“I am sorry, but due to university ethics guidelines, I am unable to help you.” I heard myself repeat the same words again and again to internally displaced Iraqis who participated in my dissertation research on navigational access to education. They would say, we need money, we need food, we need secure housing, we need legal support. “Are you going to help us or not?”
Although I might not be able to help materially as a student researcher, I am committed to doing so by uplifting internally displaced person (IDP) stories, raising awareness regarding forced displacement in Iraq, and working within NGOs and university networks which have the resources to materially act.
Those of us researching deprived populations carry an important responsibility to serve these communities. We ask people to haul out their trauma, their poverty, and their struggles for the sake of our research project. We take their time. Their information. We take, we take, and we take. We benefit off human suffering in that we are given platforms in academic conferences, classrooms, and publications to discuss lived realities as interesting problems. How can we give them nothing in return? Academic institutions may not reward community engagement as highly as a newly published paper, but we, as academics, can and should operate with social justice at the forefront of our scholarship. Doing nothing is violent – and it is simply not an option for those of us who are operating from a postcolonial lens. Is it not violent to profit professionally off the suffering of others?
One interviewee, a Yazidi woman displaced in Northern Iraq, let’s call her Fatima, expressed to me her desire for her message of peace and story of displacement to reach the world. She wished people knew of the Daesh-perpetrated Yazidi genocide in Iraq, the roughness of nearly a decade in an IDP camp, and the need for community investment. She also wished people knew of her community’s eagerness to learn, desire to gain self-sufficiency, and resilience in the face of tragedy. This interview inspired me to begin sharing IDP stories on my personal Twitter (@mariamhassoun_) and Instagram accounts, sometimes with Arabic translation, so as to raise attention to IDP issues to a wider, non-academic public audience. This is my attempt at disrupting the exclusivity of academia, giving unheard voices space, and carrying out decolonization in my scholarship.
Nancy Scheper-Hughes, for example, advocates a ‘militant’ approach to scholarship which is politically engaged, self-critical, and interventionist. Academic activism requires us to work overtime as it demands we go above and beyond traditional academic expectations related to producing publishable research. Although there are barriers to academic activism (such as complications with paying participants for their time) embedded within universities ethical guidelines and academia generally, we must creatively subvert them. In doing so, we remind ourselves that it is not only through money that we build the world we want to live in, but by centering ourselves in our collective humanity, acknowledging our privilege, and acting with commitment to beneficence.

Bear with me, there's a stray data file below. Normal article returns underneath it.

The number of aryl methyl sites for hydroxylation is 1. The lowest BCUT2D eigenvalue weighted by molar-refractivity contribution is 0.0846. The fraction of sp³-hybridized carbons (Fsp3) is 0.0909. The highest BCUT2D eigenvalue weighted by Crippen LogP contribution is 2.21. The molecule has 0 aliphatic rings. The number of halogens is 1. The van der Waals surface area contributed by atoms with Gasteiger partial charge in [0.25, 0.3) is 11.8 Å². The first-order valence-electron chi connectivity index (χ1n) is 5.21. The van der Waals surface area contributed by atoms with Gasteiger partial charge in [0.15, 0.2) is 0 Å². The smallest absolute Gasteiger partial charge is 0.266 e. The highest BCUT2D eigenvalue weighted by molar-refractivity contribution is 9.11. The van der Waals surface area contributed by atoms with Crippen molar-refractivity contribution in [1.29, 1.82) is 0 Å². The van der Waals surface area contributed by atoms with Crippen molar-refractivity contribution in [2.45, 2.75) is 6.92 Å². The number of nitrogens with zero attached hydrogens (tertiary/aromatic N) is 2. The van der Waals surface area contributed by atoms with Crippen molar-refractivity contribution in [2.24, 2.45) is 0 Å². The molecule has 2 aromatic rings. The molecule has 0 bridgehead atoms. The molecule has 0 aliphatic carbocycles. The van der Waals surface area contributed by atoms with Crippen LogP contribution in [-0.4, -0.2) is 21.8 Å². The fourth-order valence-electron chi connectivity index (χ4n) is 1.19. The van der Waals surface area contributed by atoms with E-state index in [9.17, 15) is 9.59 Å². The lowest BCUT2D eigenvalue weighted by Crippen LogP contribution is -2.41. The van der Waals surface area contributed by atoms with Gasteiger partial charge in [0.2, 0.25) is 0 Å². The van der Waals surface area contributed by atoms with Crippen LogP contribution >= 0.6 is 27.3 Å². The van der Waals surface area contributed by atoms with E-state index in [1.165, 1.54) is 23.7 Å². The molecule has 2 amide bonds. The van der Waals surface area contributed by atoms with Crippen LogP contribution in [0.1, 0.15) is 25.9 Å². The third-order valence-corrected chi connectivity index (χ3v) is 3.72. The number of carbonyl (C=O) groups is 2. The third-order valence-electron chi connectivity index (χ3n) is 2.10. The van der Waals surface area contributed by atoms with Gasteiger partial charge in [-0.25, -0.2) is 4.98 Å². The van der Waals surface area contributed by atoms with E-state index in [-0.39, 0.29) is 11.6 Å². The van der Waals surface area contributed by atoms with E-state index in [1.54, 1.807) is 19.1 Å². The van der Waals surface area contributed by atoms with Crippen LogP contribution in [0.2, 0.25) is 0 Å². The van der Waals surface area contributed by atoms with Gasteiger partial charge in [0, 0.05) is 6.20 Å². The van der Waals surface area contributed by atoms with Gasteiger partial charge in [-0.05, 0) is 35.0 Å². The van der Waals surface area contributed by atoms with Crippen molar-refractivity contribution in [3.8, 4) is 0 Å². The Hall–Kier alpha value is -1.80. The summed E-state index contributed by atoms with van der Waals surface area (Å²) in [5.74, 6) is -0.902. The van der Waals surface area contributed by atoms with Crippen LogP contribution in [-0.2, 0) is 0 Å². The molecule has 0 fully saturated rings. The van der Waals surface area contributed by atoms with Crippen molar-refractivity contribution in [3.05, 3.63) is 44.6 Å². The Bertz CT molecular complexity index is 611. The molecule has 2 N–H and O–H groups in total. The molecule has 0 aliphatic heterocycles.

As ethical guidelines for research presently stand, they could, in fact, become ‘unethical’. When we solely prioritize getting through ethics review and begin to view ethics as a check-box list which is university certified upon completion, we no longer upholding a high ethical standard. Rather, we must holistically re-evaluate our ethics in the interest of beneficence for communities researched and acknowledge that there is no such thing as ‘completing’ ethical approval. Ethics is constant and continual, just as the issues the communities we research face persist even after we put our pens down.
So what can we do? At minimum, we think critically and acknowledge our position. In my case, I spent time writing personal reflections as I was carrying out my research. These were never to be published, but they helped me think. Then, we put our ethical positioning forth into the world, in ways small and large. This might be done in a few ways: land acknowledgements during presentations, social media awareness, community and classroom discussions, and writing for academic and non-academic publications. And finally, once we have the necessary grounding in the communities we research, we can engage in reciprocity in more tangible ways such as sharing (translated) findings with participants and collaborating with community members to establish grassroots initiatives addressing gaps. If we cannot reasonably give back to the communities we research, we must ask ourselves if we should really be doing this research. The process of decolonizing our research ethics and subsequently centering our research on ethics will not and should not happen overnight. But first, we think and we sit with the discomfort.
 According to the UN High Commission for Human Rights (YEAR), an internally displaced persons are: “Persons or groups of persons who have been forced or obliged to flee or to leave their homes or places of habitual residence, in particular as a result of, or in order to, avoid the effects of armed conflicts, situations of generalized violence, violations of human rights or natural or human-made disasters, and who have not crossed an internationally recognized State border.”